Why I Write in Different Genres

By Kathleen Jones, The Quirky Novelist. Please sign up for free updates at ‪http://eepurl.com/ceSobT 

Many authors specialize in one genre: they’re romance, mystery, crime, science fiction, or literary novelists. In other words, these authors only write novels that fit into their chosen genre. This practise often makes sense because the author can build an audience by marketing his or her books to fans of romance or mystery or science fiction novels.

I have chosen not to do this.

My first novel, which is expected to be released in the spring of 2018, is a romance. And I really enjoyed writing it. But I never set out to pen a romance novel. My intention was to write the story in my head, and that story just happened to fit into the romance genre.

I’m now working on my second novel, and there’s nothing vaguely romantic about it. In fact, I’m not quite sure of which genre it could fit into. But, once again, I haven’t set out to write a novel in a specific genre; I merely have a compelling story to tell, and I want to share it.

For me, the most important thing is the story, a story that just needs to be told, a story that opens your eyes, makes you see reality in a new light, touches your heart deeply. If I limit myself to writing novels in one particular genre, I might end up limiting my imagination, and I won’t be able to tell the stories I really want to tell. I simply can’t function that way.

I have nothing against novelists who choose to write in one genre. Many of them are great storytellers and masters of their genre. But I prefer the freedom to write whatever I feel strongly about. I may or may not write another romance novel, but I have plenty of interesting stories to tell.




Photo credit: jaci XIII Window of the universe via photopin (license)</a>


Kathleen Jones’ first novel, Love Is the Punch Line, a midlife comic romance set in the world of stand-up comedy, will be published in April 2018 by Moonshine Cove Publishing. Visit Kathleen Jones, The Quirky Novelist, online at https://kathleenjones.org/

or on Twitter at https://twitter.com/joneslepidas and sign up for free updates at ‪http://eepurl.com/ceSobT 

Genre or Literary Novel? Or Both?

When I sat down to write a novel, my goal was to tell a great story with great characters. Now that my novel is almost finished, I’m faced with a new dilemma: should I market it as a genre novel or as a literary novel?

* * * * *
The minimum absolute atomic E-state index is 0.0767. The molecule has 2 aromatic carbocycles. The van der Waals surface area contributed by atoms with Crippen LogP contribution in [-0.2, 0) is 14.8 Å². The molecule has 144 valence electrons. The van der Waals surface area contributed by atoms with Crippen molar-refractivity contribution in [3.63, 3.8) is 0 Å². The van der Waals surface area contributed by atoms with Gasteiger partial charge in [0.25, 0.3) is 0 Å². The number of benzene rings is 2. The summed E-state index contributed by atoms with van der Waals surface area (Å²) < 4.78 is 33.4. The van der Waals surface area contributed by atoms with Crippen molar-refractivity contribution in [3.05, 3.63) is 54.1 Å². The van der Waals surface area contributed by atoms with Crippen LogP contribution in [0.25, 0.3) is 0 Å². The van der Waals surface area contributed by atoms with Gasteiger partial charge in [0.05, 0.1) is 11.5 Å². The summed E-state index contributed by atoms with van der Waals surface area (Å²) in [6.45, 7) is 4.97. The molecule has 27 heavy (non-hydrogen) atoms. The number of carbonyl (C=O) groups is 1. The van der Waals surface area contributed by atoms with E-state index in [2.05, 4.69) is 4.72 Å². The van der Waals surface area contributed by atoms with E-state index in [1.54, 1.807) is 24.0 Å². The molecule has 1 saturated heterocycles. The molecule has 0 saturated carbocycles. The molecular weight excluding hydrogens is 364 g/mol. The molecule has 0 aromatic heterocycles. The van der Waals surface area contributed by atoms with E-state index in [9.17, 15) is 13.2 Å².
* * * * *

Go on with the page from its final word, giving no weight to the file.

Honestly, I’m not sure. “Genre” novels—that is, novels that fit into a genre, such as mystery, romance, or science fiction—tend to follow a specific formula. They’re driven by plot, follow a straightforward narrative that remains in the present, and are written to entertain. “Literary” novels don’t fit into a formula, are driven by character rather than by plot, follow a less straightforward narrative (flashbacks are common), and are written to convey meaning.

My own novel doesn’t quite fit into either of these categories. Like a genre novel, it has a strong plot, but a lot of the story is driven by the two main characters. It follows a non-linear narrative with flashbacks, and it deals with darker truths about the characters’ lives, two of the hallmarks of a literary novel. At the same time, my novel, like many genre books, is (I hope!) an entertaining, fun read.

What about characters? The characters in genre novels tend to be conventional, and the focus is on their outer lives, that is, their words and actions. Characters in literary novels tend to be more complex, and the focus is on their inner lives, their thoughts and feelings. Once again, the characters in my novel don’t fit neatly into these categories: they’re unconventional, and their exterior and interior lives are equally important.

Well, then, what about the other elements? My novel has the big climax (romantic) often found in a genre novel, along with the type of smaller climax (a series of insights) more characteristic of a literary novel. The ending? It’s a toss-up: it’s (sort of) happy like a genre novel’s, but some of the characters’ problems remain unresolved, similar to the endings of many literary novels.

Based on the above criteria, my novel doesn’t really fit into the genre or literary categories. But maybe it’s time to rethink this narrow system for classifying novels. There’s no reason why a novel can’t be both serious AND entertaining and contain both exciting plots AND complex characters. Or cross more than one genre, or appeal to a wide audience.

Want to Read More?

Novelist Elizabeth Edmondson tackles this subject in her post “The genre debate: ‘Literary fiction’ is just clever marketing.” See https://www.theguardian.com/books/booksblog/2014/apr/21/literary-fiction-clever-marketing-genre-debate

Do you think the system of classifying novels as “genre” or “literary” works? Feel free to post your comments.





photo credit: Jemimus Ivanhoe – Easton Press Edition via photopin (license)




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